After mapping out this project’s goals, activities and deadlines, 35 individuals across Australia, chosen for their broad expertise, joined a collective to comment on the books selected. Moderators guided these individuals and considered their commentary, while the Project Team and an external Reference Group monitored the project as a whole. An essential task included determining the functional requirements of the Resource, that is, what do we want the Resource to do? Our database designer, 372Digital, then considered these and created the database. At every development, NCACL’s Website Manager guided the database’s implementation.

The Resource has all the usual search filters for finding a specific author, title, publisher, publication date, audience and subject plus an annotation for each book. Added strengths include linking books to the Early Years Learning Framework and the Australian Curriculum, free teaching resources presented as hyperlinks for each book, identification of a location, the cultural groups and Aboriginal and Torres Strait Islander Peoples’ language in the books, where these could be identified. The Resource also offers free text searching of annotations. This provides access to such topics as writing techniques and styles as well as artistic media and techniques. Any words featured in the annotation are searchable.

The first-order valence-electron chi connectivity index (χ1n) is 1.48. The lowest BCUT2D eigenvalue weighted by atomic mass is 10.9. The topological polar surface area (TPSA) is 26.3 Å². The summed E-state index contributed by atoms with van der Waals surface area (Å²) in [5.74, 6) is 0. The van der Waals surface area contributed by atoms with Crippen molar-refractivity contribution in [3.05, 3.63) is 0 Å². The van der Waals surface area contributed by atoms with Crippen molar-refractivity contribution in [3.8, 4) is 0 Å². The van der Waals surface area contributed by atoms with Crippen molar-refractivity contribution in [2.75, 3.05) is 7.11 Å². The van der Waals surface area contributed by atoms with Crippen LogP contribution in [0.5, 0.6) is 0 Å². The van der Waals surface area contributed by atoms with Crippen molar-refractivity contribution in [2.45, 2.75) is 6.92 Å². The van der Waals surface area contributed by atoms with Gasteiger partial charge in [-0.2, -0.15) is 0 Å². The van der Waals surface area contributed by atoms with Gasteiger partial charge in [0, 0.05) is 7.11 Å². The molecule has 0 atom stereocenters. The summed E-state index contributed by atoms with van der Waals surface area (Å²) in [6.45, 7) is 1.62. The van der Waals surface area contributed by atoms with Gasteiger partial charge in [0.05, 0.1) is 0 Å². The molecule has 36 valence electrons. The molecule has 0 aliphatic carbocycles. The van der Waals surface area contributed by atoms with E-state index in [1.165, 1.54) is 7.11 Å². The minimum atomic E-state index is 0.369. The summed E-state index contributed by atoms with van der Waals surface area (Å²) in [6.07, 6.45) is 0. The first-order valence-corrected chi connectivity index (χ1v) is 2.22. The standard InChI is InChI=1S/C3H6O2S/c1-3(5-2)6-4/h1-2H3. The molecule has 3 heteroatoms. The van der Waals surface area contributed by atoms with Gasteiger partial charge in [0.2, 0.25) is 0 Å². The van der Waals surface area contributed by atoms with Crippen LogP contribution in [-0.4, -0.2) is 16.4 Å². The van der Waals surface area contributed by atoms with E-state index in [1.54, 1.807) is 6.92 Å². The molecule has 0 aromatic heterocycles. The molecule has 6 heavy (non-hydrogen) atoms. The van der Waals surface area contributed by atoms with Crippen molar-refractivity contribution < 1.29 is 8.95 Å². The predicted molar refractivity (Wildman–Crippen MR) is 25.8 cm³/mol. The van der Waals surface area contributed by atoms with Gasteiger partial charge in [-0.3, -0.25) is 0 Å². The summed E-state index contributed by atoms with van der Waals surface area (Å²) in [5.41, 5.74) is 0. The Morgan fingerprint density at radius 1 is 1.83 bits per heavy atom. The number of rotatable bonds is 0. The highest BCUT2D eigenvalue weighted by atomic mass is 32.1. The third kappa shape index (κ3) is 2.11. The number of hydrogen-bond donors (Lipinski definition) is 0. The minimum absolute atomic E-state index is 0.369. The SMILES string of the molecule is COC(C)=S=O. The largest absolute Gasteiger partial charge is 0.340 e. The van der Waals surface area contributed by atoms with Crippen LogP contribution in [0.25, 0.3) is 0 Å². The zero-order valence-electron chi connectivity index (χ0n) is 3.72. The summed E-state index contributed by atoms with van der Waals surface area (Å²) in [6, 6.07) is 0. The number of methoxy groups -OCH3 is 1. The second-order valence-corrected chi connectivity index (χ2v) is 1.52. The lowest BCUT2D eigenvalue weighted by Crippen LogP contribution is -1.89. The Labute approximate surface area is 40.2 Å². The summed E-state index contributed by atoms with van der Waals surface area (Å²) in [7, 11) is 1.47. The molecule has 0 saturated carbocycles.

A special feature is the facility to share your search results by a once-off registration which appears at the top of every NCACL webpage — look for Login/Register. Thereafter, searchers can choose their book ‘favourites’ and share these with colleagues using a variety of social media such as email, Twitter, Facebook and Messenger. Favourites can also be printed out for personal use.

DEMONSTRATING THE RESOURCE

There are currently over 300 children’s books in the Resource. To provide an insight into strengths and potentials for teacher librarians and teachers, in particular, one Australian Curriculum level and subject area will be examined along with the books retrieved. The aim here is to demonstrate searching strategies, techniques for broadening and narrowing the selection, depth and scope of books retrieved. One example of a particular curriculum and year level will demonstrate the potential of the Resource.

The example chosen is Year 6 HASS — History. This curriculum area covers ‘experiences of Australian democracy and citizenship, including the status and rights of Aboriginal and Torres Strait Islander Peoples, migrants, women and children’. The Australian Curriculum code for this area is ACHASSK135.

RETRIEVING BOOKS USING THE CURRICULUM CODE ACHASSK135